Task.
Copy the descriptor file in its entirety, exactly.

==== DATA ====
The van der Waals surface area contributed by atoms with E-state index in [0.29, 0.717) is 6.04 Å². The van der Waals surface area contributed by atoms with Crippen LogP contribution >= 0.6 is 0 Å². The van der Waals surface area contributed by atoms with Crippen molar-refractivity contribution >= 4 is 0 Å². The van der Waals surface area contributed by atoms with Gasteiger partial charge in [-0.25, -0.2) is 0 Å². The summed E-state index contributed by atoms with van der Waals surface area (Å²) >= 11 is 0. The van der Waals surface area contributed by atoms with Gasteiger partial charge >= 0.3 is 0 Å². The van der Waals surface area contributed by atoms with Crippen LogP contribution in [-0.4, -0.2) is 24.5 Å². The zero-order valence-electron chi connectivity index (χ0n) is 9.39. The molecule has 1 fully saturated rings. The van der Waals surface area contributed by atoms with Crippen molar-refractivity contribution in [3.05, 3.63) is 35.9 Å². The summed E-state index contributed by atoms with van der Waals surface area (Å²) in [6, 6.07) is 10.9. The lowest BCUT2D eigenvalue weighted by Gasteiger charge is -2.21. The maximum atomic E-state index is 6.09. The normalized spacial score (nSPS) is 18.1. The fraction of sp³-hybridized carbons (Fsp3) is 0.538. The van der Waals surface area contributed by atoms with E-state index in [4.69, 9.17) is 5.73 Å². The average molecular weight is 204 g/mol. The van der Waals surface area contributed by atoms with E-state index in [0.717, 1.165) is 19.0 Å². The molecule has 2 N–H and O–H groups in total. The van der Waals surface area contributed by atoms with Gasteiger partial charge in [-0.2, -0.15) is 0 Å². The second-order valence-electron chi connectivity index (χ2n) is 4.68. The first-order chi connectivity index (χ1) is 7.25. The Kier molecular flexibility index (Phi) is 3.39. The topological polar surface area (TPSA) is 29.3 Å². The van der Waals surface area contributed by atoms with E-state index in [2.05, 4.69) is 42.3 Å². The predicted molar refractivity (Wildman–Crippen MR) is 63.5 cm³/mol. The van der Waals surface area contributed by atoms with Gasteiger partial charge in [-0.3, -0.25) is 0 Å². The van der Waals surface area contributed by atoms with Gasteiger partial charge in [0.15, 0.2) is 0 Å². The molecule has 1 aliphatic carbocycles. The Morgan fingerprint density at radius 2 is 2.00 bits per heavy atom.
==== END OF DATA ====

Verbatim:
The van der Waals surface area contributed by atoms with E-state index in [0.29, 0.717) is 6.04 Å². The van der Waals surface area contributed by atoms with Crippen LogP contribution >= 0.6 is 0 Å². The van der Waals surface area contributed by atoms with Crippen molar-refractivity contribution >= 4 is 0 Å². The van der Waals surface area contributed by atoms with Gasteiger partial charge in [-0.25, -0.2) is 0 Å². The summed E-state index contributed by atoms with van der Waals surface area (Å²) >= 11 is 0. The van der Waals surface area contributed by atoms with Gasteiger partial charge >= 0.3 is 0 Å². The van der Waals surface area contributed by atoms with Crippen LogP contribution in [-0.4, -0.2) is 24.5 Å². The zero-order valence-electron chi connectivity index (χ0n) is 9.39. The molecule has 1 fully saturated rings. The van der Waals surface area contributed by atoms with Crippen molar-refractivity contribution in [3.05, 3.63) is 35.9 Å². The summed E-state index contributed by atoms with van der Waals surface area (Å²) in [6, 6.07) is 10.9. The lowest BCUT2D eigenvalue weighted by Gasteiger charge is -2.21. The maximum atomic E-state index is 6.09. The normalized spacial score (nSPS) is 18.1. The fraction of sp³-hybridized carbons (Fsp3) is 0.538. The van der Waals surface area contributed by atoms with E-state index in [4.69, 9.17) is 5.73 Å². The average molecular weight is 204 g/mol. The van der Waals surface area contributed by atoms with E-state index in [0.717, 1.165) is 19.0 Å². The molecule has 2 N–H and O–H groups in total. The van der Waals surface area contributed by atoms with Gasteiger partial charge in [-0.2, -0.15) is 0 Å². The second-order valence-electron chi connectivity index (χ2n) is 4.68. The first-order chi connectivity index (χ1) is 7.25. The Kier molecular flexibility index (Phi) is 3.39. The topological polar surface area (TPSA) is 29.3 Å². The van der Waals surface area contributed by atoms with E-state index in [2.05, 4.69) is 42.3 Å². The predicted molar refractivity (Wildman–Crippen MR) is 63.5 cm³/mol. The van der Waals surface area contributed by atoms with Gasteiger partial charge in [-0.3, -0.25) is 0 Å². The van der Waals surface area contributed by atoms with Gasteiger partial charge in [0.15, 0.2) is 0 Å². The molecule has 1 aliphatic carbocycles. The Morgan fingerprint density at radius 2 is 2.00 bits per heavy atom.